“I am glad that, despite the hard beginning in the first round, I could play better and better, and show what I can do,” added Swiatek. “It surprises me, but this tournament is on par with Roland Garros when it comes to stress levels. I am proud that I managed to survive it!”

In addition to the pressure of trying to delight her home fans, Swiatek had an added incentive because her father, Tomasz, who is a former Olympic rower, is the organiser of the WTA 250 event and responsible for the switch from clay to hard courts to act as a warm-up event ahead of the North American Swing.

“It was not easy to play here, because, for half a year, we have only talked about it at home,” she revealed “My dad is involved in organising this tournament. I know how much heart he put into it.

“I also gave it my all this week, and he gives his all, all the time, just like the tournament directors.

“I hope, dad, that you have fulfilled your ambitions and now you will start resting.”

Meanwhile, 35-year-old Siegemund can take some positives from her Warsaw run that led her to reach her first Tour title match since 2017, and was seeking a 3rd career title.

The German was far from her best against Swiatek, probably as a result of 6 hours she played on Saturday, but then she was not allowed any scope for a fightback by the World No 1 either.

“I’m sorry I couldn’t put up more of a battle today, but it was a little bit too much yesterday,” admitted Siegemund, referring to the two 3-setters she played on Saturday. “I tried my best, but the legs, they stayed at the hotel today.

“But for me, it was really a great success anyway… it was almost a win for me to be a final at all. It’s been a long time. On such a great stage with such great spectators. … I just enjoyed it.”

The World No 153 is projected to rise 42 places in Monday’s rankings to 111.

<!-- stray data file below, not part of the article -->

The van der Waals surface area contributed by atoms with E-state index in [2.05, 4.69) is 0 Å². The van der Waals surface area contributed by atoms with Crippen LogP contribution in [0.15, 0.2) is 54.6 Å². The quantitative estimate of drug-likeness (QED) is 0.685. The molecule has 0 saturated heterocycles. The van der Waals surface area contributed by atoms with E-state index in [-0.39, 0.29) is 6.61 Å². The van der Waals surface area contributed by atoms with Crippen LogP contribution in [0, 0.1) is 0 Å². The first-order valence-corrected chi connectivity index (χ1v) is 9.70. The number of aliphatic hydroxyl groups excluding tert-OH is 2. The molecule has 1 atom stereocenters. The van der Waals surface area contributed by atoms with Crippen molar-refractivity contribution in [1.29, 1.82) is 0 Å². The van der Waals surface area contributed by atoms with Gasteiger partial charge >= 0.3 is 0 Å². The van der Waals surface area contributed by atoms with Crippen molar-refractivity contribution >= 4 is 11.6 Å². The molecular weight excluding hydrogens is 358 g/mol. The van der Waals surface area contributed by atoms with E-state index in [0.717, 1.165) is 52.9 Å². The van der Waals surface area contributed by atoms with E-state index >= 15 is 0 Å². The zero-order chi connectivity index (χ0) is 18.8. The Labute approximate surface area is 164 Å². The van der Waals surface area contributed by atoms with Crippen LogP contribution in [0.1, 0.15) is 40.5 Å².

Swiatek was quick to praise the German’s efforts: “Laura, what you did yesterday was pretty surreal,” she told her during the trophy ceremony. “I don’t know if anyone would be able to survive that, but you did.

“Congratulations for this run, because it’s been a pretty great week, and it’s nice that we could play this final.”

Iga Swiatek ensured the ball kids were included in the celebrations

BNP Paribas Warsaw Open/Facebook

Swiatek has now recorded 45 wins this year, which is more than any other player on the WTA Tour, while on Monday she begins her 70th consecutive week at the top of the rankings, which began on 4 April, 2022.

Last year, the Pole went over 40 wins for the first time in her career as she finished the 2022 season with a 67-9 record, and looks to surpass that again this season.

“I’m pretty proud of that,” she said. “It’s not easy to play two such consistent seasons in a row. So I’m happy, even though we had some trouble with injuries, I’m still able to play well and win matches.”

In a recent interview, Swiatek said the thing she and Novak Djokovic have in common is that they are driven by competition.

“You have to ask Novak,” she said with a laugh. “I think we have competition in our blood.

“Me, when I play matches, I don’t think about statistics and records. It was definitely his goal, but I will admit that it’s always, like, we want to go out for the match and win it.

“Regardless of which round it is and what the stake is. In a way, if we, as players, were thinking about all those points, numbers, stats, then it would be much harder. We don’t play tennis to think about it.”

Now eying the defence of her US Open title, Swiatek is up for new challenges, and it seems the Olympics is also in her sights.

Hubert Hurkacz, the Polish men’s No 1, has confirmed that he and Swiatek are planning to play in the mixed doubles together at the 2024 Paris Olympics, having kicked off their partnership earlier this year at the United Cup.

On X, formerly known as Twitter, Hurkacz answered a fan: “Yes, we will play Olympics mixed doubles with Iga!”

Yanina Wickmayer & Heather Watson (L) won the doubles title at the Warsaw Open on Sunday

Adam Harasim/BNP Paribas Warsaw Open

Later on Sunday, Wickmayer & Watson prevented a Polish sweep of the Warsaw titles by defeating home hopes Weronika Falkowska & Katarzyna Piter, 6-4 6-4, in the doubles final.

During the 77-minute victory, Watson & Wickmayer converted half of their 6 break points, while also saving 6 of the 7 break points they faced.

It is Watson’s 5th career WTA doubles title, and her first since 2018, while Wickmayer has now won 4 WTA doubles titles in her career.